the previous action potential to trigger them, hence an afterdepolarization is said to be a triggered arrhythmia. However, it is important to understand that DADs and EADs differ in mechanism. ●<span>EADs — EADs are triggered during prolonged action potentials. A prolonged action potential allows a longer window for reopening of L-type Ca2+ channels during phase 2 (or occasionally phase 3) of the action potential. L-type Ca2+ current depolarizes the membrane before repolarization, triggering an afterdepolarization. Due to L-type Ca2+ channel time and voltage dependence, EADs occur at slow stimulation rates or after a ventricular pause when action potential duration (phase 2) is prolonged and they are suppressed with faster heart rates. EADs are thought to initiate the polymorphic ventricular arrhythmias torsades de pointes (TdP) found in inherited and acquired long QT syndrome (LQTS), for example drug-induced LQTS. A point of distinction to be made here is that triggered activity can initiate TdP, but TdP may be a re-entrant mechanism at the organ level with a functional (spiral reentry) rather t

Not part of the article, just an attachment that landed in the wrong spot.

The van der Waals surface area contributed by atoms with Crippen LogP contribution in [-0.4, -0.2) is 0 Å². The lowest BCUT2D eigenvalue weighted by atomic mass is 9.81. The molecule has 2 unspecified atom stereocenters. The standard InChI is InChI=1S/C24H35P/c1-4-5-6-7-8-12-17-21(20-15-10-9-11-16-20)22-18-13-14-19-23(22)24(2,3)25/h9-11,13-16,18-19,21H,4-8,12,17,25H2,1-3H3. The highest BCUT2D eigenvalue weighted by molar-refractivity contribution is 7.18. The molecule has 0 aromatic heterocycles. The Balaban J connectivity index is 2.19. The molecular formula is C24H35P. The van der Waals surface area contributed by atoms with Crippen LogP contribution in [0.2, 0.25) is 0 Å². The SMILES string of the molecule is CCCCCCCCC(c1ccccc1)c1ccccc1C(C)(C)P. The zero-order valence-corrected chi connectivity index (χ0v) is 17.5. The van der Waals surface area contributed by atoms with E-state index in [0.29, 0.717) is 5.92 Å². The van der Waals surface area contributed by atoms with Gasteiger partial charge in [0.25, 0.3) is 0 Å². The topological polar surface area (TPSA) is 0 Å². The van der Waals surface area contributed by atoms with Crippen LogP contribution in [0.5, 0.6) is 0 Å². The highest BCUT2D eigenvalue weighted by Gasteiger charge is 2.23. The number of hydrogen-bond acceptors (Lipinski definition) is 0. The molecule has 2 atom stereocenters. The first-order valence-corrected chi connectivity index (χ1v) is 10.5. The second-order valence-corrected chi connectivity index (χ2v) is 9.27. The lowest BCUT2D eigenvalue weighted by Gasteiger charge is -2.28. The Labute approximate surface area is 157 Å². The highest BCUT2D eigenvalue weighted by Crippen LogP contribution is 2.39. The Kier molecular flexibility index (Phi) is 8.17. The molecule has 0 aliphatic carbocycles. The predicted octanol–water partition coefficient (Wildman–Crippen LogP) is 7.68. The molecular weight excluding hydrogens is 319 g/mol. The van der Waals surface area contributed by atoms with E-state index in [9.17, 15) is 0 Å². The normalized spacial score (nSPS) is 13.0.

#Cardiologie #Médecine #Physiologie #Rythmologie
Class I — The class I drugs act by modulating or blocking the sodium channels, thereby inhibiting phase 0 depolarization. They are all at least in part positively charged and presumably interact with specific amino acid residues in the internal pore of the sodium channel.

statusnot read reprioritisations
last reprioritisation on reading queue position [%]
started reading on finished reading on